On World AIDS Day, it’s important to think about people living with or at risk for HIV/AIDS, especially those most impacted by the disease. These include gay, bisexual, and other men who have sex with men (MSM), especially Black and Latino men, a group that is over-represented among both existing HIV/AIDS cases as well as new HIV infections. Indeed, this is the only subpopulation for which new infections continue to grow. MSM of all races and ethnicities is the first key population identified in the recently updated National HIV/AIDS Strategy (NHAS). Other groups highly impacted and therefore prioritized by the NHAS include Black women and men, Latino men and women, people who inject drugs, youth aged 13 to 24 years, people in the Southern United States, and Transgender women.
The availability of health insurance to these groups, as well as all Americans, has been greatly expanded under the Affordable Care Act (ACA) and is the first significant achievement noted in the updated NHAS. Expanding access to insurance increases access to HIV testing for everyone at risk of infection. For PLWH, many of whom now have insurance for the first time, they can receive treatment and care for non-HIV health care needs, such as injuries or diabetes treatment. At JSI, our Affordable Care Enrollment Technical Assistance Center is in its third year of providing tools, resources and targeted assistance to Ryan White HIV/AIDS Program recipients across the nation to support outreach and enrollment of people living with HIV (PLWH) into both marketplace and Medicaid options.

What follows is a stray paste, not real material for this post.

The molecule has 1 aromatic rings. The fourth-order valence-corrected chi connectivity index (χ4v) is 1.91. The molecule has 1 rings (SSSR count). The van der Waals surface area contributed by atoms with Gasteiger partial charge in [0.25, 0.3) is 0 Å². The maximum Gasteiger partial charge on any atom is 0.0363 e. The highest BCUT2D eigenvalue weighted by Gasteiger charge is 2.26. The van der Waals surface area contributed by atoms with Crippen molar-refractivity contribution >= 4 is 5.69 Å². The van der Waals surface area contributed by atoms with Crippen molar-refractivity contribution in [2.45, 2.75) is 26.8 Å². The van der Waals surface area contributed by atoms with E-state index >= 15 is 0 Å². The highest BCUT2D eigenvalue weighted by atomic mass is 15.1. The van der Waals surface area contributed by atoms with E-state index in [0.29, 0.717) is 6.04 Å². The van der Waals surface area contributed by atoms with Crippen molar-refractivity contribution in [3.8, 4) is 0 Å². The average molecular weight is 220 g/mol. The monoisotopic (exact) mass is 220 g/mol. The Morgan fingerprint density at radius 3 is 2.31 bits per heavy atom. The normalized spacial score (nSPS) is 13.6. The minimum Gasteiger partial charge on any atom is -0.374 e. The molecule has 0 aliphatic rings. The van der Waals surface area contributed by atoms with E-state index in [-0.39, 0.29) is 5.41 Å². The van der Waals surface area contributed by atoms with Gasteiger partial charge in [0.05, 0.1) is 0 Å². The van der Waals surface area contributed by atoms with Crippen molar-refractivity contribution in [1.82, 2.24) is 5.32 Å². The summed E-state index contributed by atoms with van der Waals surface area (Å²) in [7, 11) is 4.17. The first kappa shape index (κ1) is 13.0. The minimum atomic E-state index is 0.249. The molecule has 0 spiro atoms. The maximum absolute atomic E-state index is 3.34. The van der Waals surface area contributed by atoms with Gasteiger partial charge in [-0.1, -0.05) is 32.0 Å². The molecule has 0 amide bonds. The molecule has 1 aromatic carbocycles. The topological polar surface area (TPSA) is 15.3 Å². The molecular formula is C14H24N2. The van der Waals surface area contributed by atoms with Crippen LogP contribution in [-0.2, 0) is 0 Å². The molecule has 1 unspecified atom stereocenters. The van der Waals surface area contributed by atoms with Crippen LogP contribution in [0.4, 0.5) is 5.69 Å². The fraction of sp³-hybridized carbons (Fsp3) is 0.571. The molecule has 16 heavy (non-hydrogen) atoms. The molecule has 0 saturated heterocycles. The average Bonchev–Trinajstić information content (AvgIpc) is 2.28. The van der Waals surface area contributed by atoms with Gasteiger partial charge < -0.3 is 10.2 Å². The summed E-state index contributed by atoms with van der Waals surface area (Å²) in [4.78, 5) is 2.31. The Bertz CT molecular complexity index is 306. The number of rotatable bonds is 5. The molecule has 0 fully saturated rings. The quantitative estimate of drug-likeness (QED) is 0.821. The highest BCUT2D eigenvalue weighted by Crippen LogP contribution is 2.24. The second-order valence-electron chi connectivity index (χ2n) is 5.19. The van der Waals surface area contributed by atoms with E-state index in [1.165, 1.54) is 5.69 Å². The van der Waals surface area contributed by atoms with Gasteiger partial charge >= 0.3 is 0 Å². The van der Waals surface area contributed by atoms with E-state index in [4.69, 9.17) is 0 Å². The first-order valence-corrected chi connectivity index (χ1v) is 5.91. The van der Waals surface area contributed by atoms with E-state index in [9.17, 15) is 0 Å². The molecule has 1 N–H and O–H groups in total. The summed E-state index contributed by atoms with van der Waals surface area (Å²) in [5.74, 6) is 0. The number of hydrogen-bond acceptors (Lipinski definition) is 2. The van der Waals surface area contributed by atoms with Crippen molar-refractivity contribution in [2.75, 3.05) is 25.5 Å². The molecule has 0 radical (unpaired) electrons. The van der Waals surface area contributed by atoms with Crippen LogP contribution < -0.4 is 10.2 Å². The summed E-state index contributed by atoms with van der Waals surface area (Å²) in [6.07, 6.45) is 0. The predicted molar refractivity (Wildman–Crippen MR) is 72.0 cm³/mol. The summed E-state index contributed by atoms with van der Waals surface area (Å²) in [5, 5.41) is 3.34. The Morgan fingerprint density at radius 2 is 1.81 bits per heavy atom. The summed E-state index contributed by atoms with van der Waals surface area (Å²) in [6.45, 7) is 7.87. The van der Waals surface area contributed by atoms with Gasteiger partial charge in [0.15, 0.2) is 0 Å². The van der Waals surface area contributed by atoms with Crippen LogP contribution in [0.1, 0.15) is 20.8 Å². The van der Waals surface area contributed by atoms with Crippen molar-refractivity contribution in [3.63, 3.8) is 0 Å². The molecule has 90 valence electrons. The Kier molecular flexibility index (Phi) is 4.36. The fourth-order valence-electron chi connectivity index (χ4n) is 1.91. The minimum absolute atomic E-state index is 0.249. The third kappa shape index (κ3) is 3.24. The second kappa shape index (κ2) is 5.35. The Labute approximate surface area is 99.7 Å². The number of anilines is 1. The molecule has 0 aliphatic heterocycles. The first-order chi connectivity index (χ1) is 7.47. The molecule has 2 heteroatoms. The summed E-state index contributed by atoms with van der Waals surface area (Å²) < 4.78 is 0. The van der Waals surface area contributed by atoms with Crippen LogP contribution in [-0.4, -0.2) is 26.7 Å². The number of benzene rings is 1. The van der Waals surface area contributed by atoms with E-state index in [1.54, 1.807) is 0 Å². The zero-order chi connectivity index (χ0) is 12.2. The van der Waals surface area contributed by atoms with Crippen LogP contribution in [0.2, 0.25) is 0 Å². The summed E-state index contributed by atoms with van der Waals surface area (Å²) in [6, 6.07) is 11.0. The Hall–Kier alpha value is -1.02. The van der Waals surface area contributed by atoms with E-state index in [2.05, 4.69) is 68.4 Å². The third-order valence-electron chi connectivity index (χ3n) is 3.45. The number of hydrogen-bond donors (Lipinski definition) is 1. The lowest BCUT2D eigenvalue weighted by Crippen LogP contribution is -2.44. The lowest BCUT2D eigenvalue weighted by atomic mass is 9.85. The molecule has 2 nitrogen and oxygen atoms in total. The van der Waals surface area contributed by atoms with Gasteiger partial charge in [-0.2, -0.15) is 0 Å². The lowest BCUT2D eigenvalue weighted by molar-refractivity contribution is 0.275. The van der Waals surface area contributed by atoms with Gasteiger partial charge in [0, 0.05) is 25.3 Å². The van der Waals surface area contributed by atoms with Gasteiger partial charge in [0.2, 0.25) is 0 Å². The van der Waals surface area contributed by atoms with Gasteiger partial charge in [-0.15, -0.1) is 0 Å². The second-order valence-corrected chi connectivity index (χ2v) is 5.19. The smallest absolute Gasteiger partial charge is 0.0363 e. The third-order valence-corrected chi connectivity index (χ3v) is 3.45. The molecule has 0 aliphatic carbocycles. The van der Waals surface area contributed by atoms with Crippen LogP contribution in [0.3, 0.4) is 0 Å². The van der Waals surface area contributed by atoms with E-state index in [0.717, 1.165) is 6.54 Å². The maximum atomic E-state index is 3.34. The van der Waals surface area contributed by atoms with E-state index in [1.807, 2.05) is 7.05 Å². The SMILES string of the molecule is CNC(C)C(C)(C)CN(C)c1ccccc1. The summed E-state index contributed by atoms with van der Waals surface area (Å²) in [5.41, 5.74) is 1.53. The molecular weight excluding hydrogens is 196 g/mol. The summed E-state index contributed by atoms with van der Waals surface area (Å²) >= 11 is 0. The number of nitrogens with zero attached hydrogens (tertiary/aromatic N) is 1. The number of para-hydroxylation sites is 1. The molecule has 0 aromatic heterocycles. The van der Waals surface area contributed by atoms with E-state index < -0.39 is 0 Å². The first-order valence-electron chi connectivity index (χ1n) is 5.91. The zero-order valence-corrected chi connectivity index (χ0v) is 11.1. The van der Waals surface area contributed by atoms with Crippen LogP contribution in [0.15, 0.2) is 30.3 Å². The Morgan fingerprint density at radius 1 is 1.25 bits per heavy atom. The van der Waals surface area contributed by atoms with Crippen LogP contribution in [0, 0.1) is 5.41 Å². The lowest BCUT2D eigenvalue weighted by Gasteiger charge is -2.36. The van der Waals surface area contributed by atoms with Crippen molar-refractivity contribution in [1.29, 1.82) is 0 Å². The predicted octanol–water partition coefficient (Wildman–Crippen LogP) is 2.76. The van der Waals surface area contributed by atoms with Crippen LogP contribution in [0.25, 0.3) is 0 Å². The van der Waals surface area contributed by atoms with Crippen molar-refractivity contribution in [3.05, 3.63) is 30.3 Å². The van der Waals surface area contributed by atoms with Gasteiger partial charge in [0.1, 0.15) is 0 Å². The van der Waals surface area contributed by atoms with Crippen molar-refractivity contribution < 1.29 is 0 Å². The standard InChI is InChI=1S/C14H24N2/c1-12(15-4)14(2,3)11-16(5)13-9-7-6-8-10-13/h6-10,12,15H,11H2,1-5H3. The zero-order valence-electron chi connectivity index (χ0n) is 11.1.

The NHAS includes a call to action to “imagin[e] a future free of new HIV infections in the United States and healthier, longer lives for people living with HIV.” A major new tool for eliminating new HIV infection is Pre-Exposure Prophylaxis or PrEP. The one-pill-a-day regimen has been shown to virtually eliminate the risk of HIV infection for those who take the pill regularly. While behavior change and condom use remain important prevention strategies, PrEP has become more widely disseminated in the past year, with tens of thousands of at –risk individuals now taking preventive medication. More information about its effectiveness is being communicated both to prescribing health care providers and people at risk for infection. We will learn in the next few years if PrEP can “bend the curve” downward in terms of new HIV infections nationally.
With World AIDS Day falling so soon after Thanksgiving, I’d be remiss in not expressing my thanks for the opportunity to live 30+ years after becoming infected with HIV. From the activists who organized to speed up treatment research to my many doctors and nurses and counselors who provided me with care to my employers and colleagues who have always stood with me on this issue and to my friends, family and life partner who have supported and loved me – THANK YOU! On this World AIDS, I hope everyone affected by HIV/AIDS has the support they need to stay well and live happy, fulfilled lives.